A miscarriage, the loss of a pregnancy, can be emotionally devastating. Many women worry they could have detected miscarriage sooner and have prevented it. Though in most cases, a miscarriage can’t be prevented (it’s estimated that as many as 25 percent of pregnancies end in miscarriage), knowing the signs of a miscarriage can not only help a woman understand what’s going on with her body but can also help her get appropriate medical care to prevent health complications from the miscarriage.
Monitor any vaginal bleeding that occurs early in your pregnancy. Though bleeding during the first few months of pregnancy is often referred to as a “threatened miscarriage,” light bleeding or spotting happens to nearly 1 in 10 women during pregnancy. Seeing brownish or light pink blood on the toilet paper after you use the bathroom warrants a call to your doctor, but isn’t a reason to panic. Heavier bleeding–that which saturates a sanitary pad within an hour–is more likely to be a sign of a threatened miscarriage and needs to be medically evaluated as soon as possible.
Save any blood clots or tissue passed during a bout of vaginal bleeding. Though unpleasant, this material can be used by your doctor to detect whether you’ve had a “complete” or “incomplete” miscarriage. An incomplete miscarriage means that you may need surgical assistance to expel all the uterine contents.
Investigate increased vaginal discharge, especially if it’s foul-smelling. Though you could simply have an infection, foul-smelling discharge can also be a sign a of “missed” miscarriage, in which the fetus has died in-utero but a woman does not bleed or otherwise expel the pregnancy. Call your doctor for a same-day appointment.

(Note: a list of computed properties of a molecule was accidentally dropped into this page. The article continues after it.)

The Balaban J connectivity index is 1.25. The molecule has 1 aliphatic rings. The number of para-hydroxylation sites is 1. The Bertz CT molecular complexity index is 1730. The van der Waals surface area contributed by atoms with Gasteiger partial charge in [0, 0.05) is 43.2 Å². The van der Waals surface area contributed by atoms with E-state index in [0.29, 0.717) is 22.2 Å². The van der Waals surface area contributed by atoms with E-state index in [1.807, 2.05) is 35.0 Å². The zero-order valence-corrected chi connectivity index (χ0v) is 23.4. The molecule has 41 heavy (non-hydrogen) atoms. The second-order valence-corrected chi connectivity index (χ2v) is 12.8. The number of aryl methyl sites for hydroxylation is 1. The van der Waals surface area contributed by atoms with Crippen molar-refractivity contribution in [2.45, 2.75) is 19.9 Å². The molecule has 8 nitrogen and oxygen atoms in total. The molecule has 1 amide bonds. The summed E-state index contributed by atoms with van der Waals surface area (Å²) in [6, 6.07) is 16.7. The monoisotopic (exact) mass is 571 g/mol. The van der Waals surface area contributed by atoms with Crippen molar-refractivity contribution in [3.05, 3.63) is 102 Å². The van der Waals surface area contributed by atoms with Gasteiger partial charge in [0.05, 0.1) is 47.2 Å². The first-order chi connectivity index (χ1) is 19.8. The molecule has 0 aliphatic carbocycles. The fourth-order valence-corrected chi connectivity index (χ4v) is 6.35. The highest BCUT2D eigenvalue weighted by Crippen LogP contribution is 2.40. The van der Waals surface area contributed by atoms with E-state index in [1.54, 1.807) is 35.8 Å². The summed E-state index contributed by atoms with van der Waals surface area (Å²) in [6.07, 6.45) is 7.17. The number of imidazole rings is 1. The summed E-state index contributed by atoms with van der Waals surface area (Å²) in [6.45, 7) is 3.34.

Use unusual pain as an early detection device. Abdominal or uterine cramps, pain in the lower back or a feeling of heaviness in your pelvic area, especially when accompanied with bleeding, can be signs of a miscarriage. However, some women experience pelvic pain as the ligaments loosen in reaction to pregnancy hormones. Ask your OB-GYN to perform an ultrasound to get a clearer idea of what’s going on.
Pay attention to your body’s signals and don’t ignore your instinct. In some cases of miscarriage, women will report they just don’t feel pregnant anymore or that symptoms like breast tenderness and morning sickness have abated before any other symptoms begin.
Get good prenatal care, including regular checkups with an OB-GYN or family practitioner. During these exams, your doctor will routinely check your cervix for dilation, measure the growth of your uterus and listen for a fetal heartbeat. Any abnormalities in any of these can help to detect the possibility of miscarriage early on. Some conditions, like an incompetent cervix, in which the cervix begins to open prematurely, can be corrected before a miscarriage occurs.
- Miscarriage is serious medical concern. Call your doctor immediately if you experience heavy bleeding, chills, fever or otherwise feel off. It’s better to be checked out than to risk your health.